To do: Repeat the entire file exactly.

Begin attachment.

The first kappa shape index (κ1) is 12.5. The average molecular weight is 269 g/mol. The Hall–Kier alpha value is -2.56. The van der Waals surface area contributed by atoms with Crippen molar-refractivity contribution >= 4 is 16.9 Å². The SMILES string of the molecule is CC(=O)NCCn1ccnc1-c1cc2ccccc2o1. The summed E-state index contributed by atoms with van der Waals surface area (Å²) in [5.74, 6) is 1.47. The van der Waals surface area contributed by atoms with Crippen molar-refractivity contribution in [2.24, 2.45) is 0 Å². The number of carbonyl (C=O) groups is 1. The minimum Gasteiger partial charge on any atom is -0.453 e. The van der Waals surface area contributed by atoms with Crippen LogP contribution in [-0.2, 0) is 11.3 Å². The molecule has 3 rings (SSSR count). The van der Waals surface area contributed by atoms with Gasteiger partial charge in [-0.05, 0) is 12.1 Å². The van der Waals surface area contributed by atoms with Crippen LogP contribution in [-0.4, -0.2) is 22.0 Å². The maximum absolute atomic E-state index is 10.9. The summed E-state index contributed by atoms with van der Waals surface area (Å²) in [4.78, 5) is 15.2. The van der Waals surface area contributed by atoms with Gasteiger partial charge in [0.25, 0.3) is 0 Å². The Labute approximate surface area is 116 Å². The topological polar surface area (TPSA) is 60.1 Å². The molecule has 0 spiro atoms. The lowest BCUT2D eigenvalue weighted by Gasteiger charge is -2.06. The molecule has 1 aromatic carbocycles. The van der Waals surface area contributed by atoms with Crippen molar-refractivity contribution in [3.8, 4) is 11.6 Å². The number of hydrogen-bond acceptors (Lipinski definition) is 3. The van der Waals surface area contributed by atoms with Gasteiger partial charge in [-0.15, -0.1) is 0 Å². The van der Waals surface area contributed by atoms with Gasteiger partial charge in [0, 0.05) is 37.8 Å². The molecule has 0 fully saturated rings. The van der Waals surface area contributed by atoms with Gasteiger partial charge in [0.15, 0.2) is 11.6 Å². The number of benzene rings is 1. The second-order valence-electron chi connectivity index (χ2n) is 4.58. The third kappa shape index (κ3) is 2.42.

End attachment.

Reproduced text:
The first kappa shape index (κ1) is 12.5. The average molecular weight is 269 g/mol. The Hall–Kier alpha value is -2.56. The van der Waals surface area contributed by atoms with Crippen molar-refractivity contribution >= 4 is 16.9 Å². The SMILES string of the molecule is CC(=O)NCCn1ccnc1-c1cc2ccccc2o1. The summed E-state index contributed by atoms with van der Waals surface area (Å²) in [5.74, 6) is 1.47. The van der Waals surface area contributed by atoms with Crippen molar-refractivity contribution in [2.24, 2.45) is 0 Å². The number of carbonyl (C=O) groups is 1. The minimum Gasteiger partial charge on any atom is -0.453 e. The van der Waals surface area contributed by atoms with Crippen LogP contribution in [-0.2, 0) is 11.3 Å². The molecule has 3 rings (SSSR count). The van der Waals surface area contributed by atoms with Gasteiger partial charge in [-0.05, 0) is 12.1 Å². The van der Waals surface area contributed by atoms with Crippen LogP contribution in [-0.4, -0.2) is 22.0 Å². The maximum absolute atomic E-state index is 10.9. The summed E-state index contributed by atoms with van der Waals surface area (Å²) in [4.78, 5) is 15.2. The van der Waals surface area contributed by atoms with Gasteiger partial charge in [0.25, 0.3) is 0 Å². The Labute approximate surface area is 116 Å². The topological polar surface area (TPSA) is 60.1 Å². The molecule has 0 spiro atoms. The lowest BCUT2D eigenvalue weighted by Gasteiger charge is -2.06. The molecule has 1 aromatic carbocycles. The van der Waals surface area contributed by atoms with Crippen molar-refractivity contribution in [3.8, 4) is 11.6 Å². The number of hydrogen-bond acceptors (Lipinski definition) is 3. The van der Waals surface area contributed by atoms with Gasteiger partial charge in [-0.15, -0.1) is 0 Å². The van der Waals surface area contributed by atoms with Gasteiger partial charge in [0, 0.05) is 37.8 Å². The molecule has 0 fully saturated rings. The van der Waals surface area contributed by atoms with Gasteiger partial charge in [0.15, 0.2) is 11.6 Å². The number of benzene rings is 1. The second-order valence-electron chi connectivity index (χ2n) is 4.58. The third kappa shape index (κ3) is 2.42.